Are You Habituated to Overwhelm?

Many people in the US are functioning constantly with a feeling of overwhelm. I witness it regularly in my clients.  I observe it in faces at the grocery store. I hear it in conversations with my friends. I feel it, myself. Nightly news and social media tell us in so many ways that the world is “going to hell in a hand basket.”

We are already holding a high level of stress. When one more thing happens such as an alarming news story, even small, that stress can shoot up. An upset with a partner can drive it up further. Our already-tired adrenals move into action.

These issues may interfere with our ability to sleep soundly. Our moods can fluctuate. We may feel confused or angry or sad without having a specific reason to which we can point. We may find ourselves self-medicating with food, tobacco, alcohol, marijuana, and/or drugs to mask the pain.

We become habituated to overwhelm. We may cease to recognize it. This causes us to accept the high levels of stress our bodies are valiantly trying to cope with. The resultant struggle causes our bodies to begin to break down in a variety of ways. Think of heart, adrenals, lungs, liver, gall bladder, stomach, and intestines issues.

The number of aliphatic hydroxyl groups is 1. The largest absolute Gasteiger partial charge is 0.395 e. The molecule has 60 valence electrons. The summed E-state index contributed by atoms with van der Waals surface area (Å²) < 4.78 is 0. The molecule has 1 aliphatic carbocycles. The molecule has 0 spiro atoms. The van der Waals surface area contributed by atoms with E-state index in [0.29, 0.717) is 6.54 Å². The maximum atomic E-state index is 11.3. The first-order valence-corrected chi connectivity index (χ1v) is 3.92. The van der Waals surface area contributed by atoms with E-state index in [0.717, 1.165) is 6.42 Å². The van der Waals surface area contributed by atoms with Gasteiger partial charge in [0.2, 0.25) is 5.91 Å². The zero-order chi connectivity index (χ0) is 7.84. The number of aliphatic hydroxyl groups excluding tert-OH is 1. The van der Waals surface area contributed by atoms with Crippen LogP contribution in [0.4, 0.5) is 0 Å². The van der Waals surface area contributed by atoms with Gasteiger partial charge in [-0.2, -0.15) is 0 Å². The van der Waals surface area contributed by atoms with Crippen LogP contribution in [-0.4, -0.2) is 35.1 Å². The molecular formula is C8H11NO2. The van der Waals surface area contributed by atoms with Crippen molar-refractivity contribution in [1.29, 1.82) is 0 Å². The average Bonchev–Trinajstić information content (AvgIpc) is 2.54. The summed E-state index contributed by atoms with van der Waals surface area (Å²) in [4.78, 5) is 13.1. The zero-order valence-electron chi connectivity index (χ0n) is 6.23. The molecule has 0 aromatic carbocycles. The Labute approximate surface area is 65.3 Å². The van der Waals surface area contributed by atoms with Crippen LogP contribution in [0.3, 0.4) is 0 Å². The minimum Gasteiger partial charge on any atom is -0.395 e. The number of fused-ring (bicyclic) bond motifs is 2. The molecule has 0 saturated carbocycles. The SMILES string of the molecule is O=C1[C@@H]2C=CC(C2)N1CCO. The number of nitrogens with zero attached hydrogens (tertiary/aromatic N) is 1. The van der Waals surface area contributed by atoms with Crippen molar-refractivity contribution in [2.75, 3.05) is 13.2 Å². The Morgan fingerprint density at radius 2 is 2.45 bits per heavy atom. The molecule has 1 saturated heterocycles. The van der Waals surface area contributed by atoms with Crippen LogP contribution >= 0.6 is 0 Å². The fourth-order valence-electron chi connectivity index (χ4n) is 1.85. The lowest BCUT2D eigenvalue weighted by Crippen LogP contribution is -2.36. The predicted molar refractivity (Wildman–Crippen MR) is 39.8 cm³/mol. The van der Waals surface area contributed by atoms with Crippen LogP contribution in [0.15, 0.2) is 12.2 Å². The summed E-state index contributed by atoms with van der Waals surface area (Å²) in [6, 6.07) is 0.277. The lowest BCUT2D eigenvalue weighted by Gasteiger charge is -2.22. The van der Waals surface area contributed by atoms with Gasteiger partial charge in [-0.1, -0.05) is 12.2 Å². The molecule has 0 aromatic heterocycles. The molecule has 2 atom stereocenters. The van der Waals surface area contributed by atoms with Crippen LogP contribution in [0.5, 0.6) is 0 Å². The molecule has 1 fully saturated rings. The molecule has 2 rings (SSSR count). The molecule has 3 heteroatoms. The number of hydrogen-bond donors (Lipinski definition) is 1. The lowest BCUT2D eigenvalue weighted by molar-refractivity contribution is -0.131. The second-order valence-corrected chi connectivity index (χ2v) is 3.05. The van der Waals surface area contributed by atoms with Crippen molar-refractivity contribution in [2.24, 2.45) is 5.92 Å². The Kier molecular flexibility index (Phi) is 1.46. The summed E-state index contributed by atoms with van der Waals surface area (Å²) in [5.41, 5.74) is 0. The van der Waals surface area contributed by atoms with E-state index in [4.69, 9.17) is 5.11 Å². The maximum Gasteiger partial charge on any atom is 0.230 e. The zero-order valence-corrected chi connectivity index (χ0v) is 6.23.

What triggers you? Don’t know? Become a self-reflective detective. Observe what activates your stress response. Think of news that stimulates anger or fear or anxiety in you. For me, there are many things. Reading of social injustice on Facebook tends to create angry little shock waves in me. Hearing about hostile acts around the world and in my city raises my blood pressure. Watching the political circus shoots steam out my ears.

A couple of the ways to manage your stress is through yoga and meditation. A good one is to come in and clear your stuff with me. But, really, you have the ability to bring your stress down in the moment of impact with tapping. i.e. “Even though this really upsets me…”

“Oh,” but you say, “I can’t do that at the office when my co-worker is spitting out offensive political statements.”

Yes, you can. You can step down the hall to the bathroom. Or, you can just tap on the side of your hand under your desk. You can rub the inner wrist point (a secondary point we don’t use too often, but is effective, nevertheless). You can repeat the statements to yourself. While silent statements aren’t as powerful, they still work. Then, when you get home, you can tap a couple of rounds.

Don’t stuff your overwhelm. You are too valuable. I’ve written two tapping protocols to help you reduce stress and overwhelm. As usual, you can change the statements to more closely fit your situation.  To access two overwhelm scripts, go here.

As usual, if you’d like help, I would be happy to work with you.

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